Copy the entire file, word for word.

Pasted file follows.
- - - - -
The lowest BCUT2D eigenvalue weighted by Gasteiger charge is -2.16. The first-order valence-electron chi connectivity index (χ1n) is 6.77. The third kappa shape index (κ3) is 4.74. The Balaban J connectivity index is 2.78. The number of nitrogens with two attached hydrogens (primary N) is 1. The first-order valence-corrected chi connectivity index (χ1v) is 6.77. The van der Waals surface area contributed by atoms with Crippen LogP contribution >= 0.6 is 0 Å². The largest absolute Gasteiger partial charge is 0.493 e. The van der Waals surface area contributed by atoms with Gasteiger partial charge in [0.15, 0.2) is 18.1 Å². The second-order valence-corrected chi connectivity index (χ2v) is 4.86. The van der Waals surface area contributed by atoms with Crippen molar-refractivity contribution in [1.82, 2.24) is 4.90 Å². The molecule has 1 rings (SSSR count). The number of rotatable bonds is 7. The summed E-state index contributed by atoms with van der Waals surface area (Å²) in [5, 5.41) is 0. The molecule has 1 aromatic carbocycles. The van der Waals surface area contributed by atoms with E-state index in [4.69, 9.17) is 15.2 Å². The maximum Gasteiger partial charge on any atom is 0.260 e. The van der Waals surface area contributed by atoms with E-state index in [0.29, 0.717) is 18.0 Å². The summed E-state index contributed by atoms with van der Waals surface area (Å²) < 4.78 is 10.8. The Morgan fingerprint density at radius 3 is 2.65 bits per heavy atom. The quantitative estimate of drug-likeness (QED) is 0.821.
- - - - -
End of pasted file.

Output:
The lowest BCUT2D eigenvalue weighted by Gasteiger charge is -2.16. The first-order valence-electron chi connectivity index (χ1n) is 6.77. The third kappa shape index (κ3) is 4.74. The Balaban J connectivity index is 2.78. The number of nitrogens with two attached hydrogens (primary N) is 1. The first-order valence-corrected chi connectivity index (χ1v) is 6.77. The van der Waals surface area contributed by atoms with Crippen LogP contribution >= 0.6 is 0 Å². The largest absolute Gasteiger partial charge is 0.493 e. The van der Waals surface area contributed by atoms with Gasteiger partial charge in [0.15, 0.2) is 18.1 Å². The second-order valence-corrected chi connectivity index (χ2v) is 4.86. The van der Waals surface area contributed by atoms with Crippen molar-refractivity contribution in [1.82, 2.24) is 4.90 Å². The molecule has 1 rings (SSSR count). The number of rotatable bonds is 7. The summed E-state index contributed by atoms with van der Waals surface area (Å²) in [5, 5.41) is 0. The molecule has 1 aromatic carbocycles. The van der Waals surface area contributed by atoms with E-state index in [4.69, 9.17) is 15.2 Å². The maximum Gasteiger partial charge on any atom is 0.260 e. The van der Waals surface area contributed by atoms with E-state index in [0.29, 0.717) is 18.0 Å². The summed E-state index contributed by atoms with van der Waals surface area (Å²) < 4.78 is 10.8. The Morgan fingerprint density at radius 3 is 2.65 bits per heavy atom. The quantitative estimate of drug-likeness (QED) is 0.821.